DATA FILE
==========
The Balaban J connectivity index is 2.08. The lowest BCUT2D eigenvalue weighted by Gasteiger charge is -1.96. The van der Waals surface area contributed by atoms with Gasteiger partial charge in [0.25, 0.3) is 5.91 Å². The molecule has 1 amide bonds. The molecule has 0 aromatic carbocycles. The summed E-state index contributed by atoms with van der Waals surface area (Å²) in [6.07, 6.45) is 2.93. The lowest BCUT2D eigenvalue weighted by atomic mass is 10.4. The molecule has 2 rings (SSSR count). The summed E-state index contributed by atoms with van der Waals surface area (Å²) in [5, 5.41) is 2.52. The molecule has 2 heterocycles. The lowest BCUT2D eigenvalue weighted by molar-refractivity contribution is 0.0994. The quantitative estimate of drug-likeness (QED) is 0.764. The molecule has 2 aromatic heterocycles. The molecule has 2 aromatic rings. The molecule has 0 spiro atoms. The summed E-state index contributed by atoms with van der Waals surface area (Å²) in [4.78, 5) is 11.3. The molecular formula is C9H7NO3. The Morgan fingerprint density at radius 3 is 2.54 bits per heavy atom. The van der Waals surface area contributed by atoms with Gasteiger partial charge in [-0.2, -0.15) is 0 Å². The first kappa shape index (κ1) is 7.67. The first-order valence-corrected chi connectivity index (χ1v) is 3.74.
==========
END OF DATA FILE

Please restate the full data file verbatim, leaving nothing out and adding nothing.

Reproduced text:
The Balaban J connectivity index is 2.08. The lowest BCUT2D eigenvalue weighted by Gasteiger charge is -1.96. The van der Waals surface area contributed by atoms with Gasteiger partial charge in [0.25, 0.3) is 5.91 Å². The molecule has 1 amide bonds. The molecule has 0 aromatic carbocycles. The summed E-state index contributed by atoms with van der Waals surface area (Å²) in [6.07, 6.45) is 2.93. The lowest BCUT2D eigenvalue weighted by atomic mass is 10.4. The molecule has 2 rings (SSSR count). The summed E-state index contributed by atoms with van der Waals surface area (Å²) in [5, 5.41) is 2.52. The molecule has 2 heterocycles. The lowest BCUT2D eigenvalue weighted by molar-refractivity contribution is 0.0994. The quantitative estimate of drug-likeness (QED) is 0.764. The molecule has 2 aromatic heterocycles. The molecule has 2 aromatic rings. The molecule has 0 spiro atoms. The summed E-state index contributed by atoms with van der Waals surface area (Å²) in [4.78, 5) is 11.3. The molecular formula is C9H7NO3. The Morgan fingerprint density at radius 3 is 2.54 bits per heavy atom. The van der Waals surface area contributed by atoms with Gasteiger partial charge in [-0.2, -0.15) is 0 Å². The first kappa shape index (κ1) is 7.67. The first-order valence-corrected chi connectivity index (χ1v) is 3.74.